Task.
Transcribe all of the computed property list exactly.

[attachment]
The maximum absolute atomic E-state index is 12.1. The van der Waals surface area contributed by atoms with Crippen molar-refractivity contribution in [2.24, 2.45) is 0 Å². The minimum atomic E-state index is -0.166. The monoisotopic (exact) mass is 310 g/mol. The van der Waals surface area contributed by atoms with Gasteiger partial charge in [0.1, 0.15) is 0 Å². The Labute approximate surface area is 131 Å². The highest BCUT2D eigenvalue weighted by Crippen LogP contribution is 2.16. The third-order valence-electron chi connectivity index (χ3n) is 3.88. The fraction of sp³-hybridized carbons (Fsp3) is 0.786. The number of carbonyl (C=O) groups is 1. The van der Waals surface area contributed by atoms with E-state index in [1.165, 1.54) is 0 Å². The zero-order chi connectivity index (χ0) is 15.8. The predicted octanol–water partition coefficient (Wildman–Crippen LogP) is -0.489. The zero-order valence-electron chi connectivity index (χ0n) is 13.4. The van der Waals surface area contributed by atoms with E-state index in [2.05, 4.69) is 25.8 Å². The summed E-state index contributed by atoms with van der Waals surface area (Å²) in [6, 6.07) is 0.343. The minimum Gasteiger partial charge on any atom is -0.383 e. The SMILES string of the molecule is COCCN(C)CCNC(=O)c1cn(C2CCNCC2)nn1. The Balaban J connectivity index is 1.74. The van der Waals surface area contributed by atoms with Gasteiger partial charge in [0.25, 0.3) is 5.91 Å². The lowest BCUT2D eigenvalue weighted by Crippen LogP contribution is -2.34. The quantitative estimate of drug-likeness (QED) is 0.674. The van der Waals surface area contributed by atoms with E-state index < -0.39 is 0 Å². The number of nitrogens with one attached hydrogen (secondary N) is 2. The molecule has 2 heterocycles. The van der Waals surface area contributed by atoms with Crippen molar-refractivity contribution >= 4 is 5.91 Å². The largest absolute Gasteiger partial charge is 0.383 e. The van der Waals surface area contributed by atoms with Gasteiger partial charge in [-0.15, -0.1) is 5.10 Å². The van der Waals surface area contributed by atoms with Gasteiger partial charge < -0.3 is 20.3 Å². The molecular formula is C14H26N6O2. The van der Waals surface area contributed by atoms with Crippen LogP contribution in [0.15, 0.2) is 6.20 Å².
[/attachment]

The maximum absolute atomic E-state index is 12.1. The van der Waals surface area contributed by atoms with Crippen molar-refractivity contribution in [2.24, 2.45) is 0 Å². The minimum atomic E-state index is -0.166. The monoisotopic (exact) mass is 310 g/mol. The van der Waals surface area contributed by atoms with Gasteiger partial charge in [0.1, 0.15) is 0 Å². The Labute approximate surface area is 131 Å². The highest BCUT2D eigenvalue weighted by Crippen LogP contribution is 2.16. The third-order valence-electron chi connectivity index (χ3n) is 3.88. The fraction of sp³-hybridized carbons (Fsp3) is 0.786. The number of carbonyl (C=O) groups is 1. The van der Waals surface area contributed by atoms with E-state index in [1.165, 1.54) is 0 Å². The zero-order chi connectivity index (χ0) is 15.8. The predicted octanol–water partition coefficient (Wildman–Crippen LogP) is -0.489. The zero-order valence-electron chi connectivity index (χ0n) is 13.4. The van der Waals surface area contributed by atoms with E-state index in [2.05, 4.69) is 25.8 Å². The summed E-state index contributed by atoms with van der Waals surface area (Å²) in [6, 6.07) is 0.343. The minimum Gasteiger partial charge on any atom is -0.383 e. The SMILES string of the molecule is COCCN(C)CCNC(=O)c1cn(C2CCNCC2)nn1. The Balaban J connectivity index is 1.74. The van der Waals surface area contributed by atoms with Gasteiger partial charge in [0.25, 0.3) is 5.91 Å². The lowest BCUT2D eigenvalue weighted by Crippen LogP contribution is -2.34. The quantitative estimate of drug-likeness (QED) is 0.674. The van der Waals surface area contributed by atoms with E-state index < -0.39 is 0 Å². The number of nitrogens with one attached hydrogen (secondary N) is 2. The molecule has 2 heterocycles. The van der Waals surface area contributed by atoms with Crippen molar-refractivity contribution >= 4 is 5.91 Å². The largest absolute Gasteiger partial charge is 0.383 e. The van der Waals surface area contributed by atoms with Gasteiger partial charge in [-0.15, -0.1) is 5.10 Å². The van der Waals surface area contributed by atoms with Gasteiger partial charge < -0.3 is 20.3 Å². The molecular formula is C14H26N6O2. The van der Waals surface area contributed by atoms with Crippen LogP contribution in [0.15, 0.2) is 6.20 Å².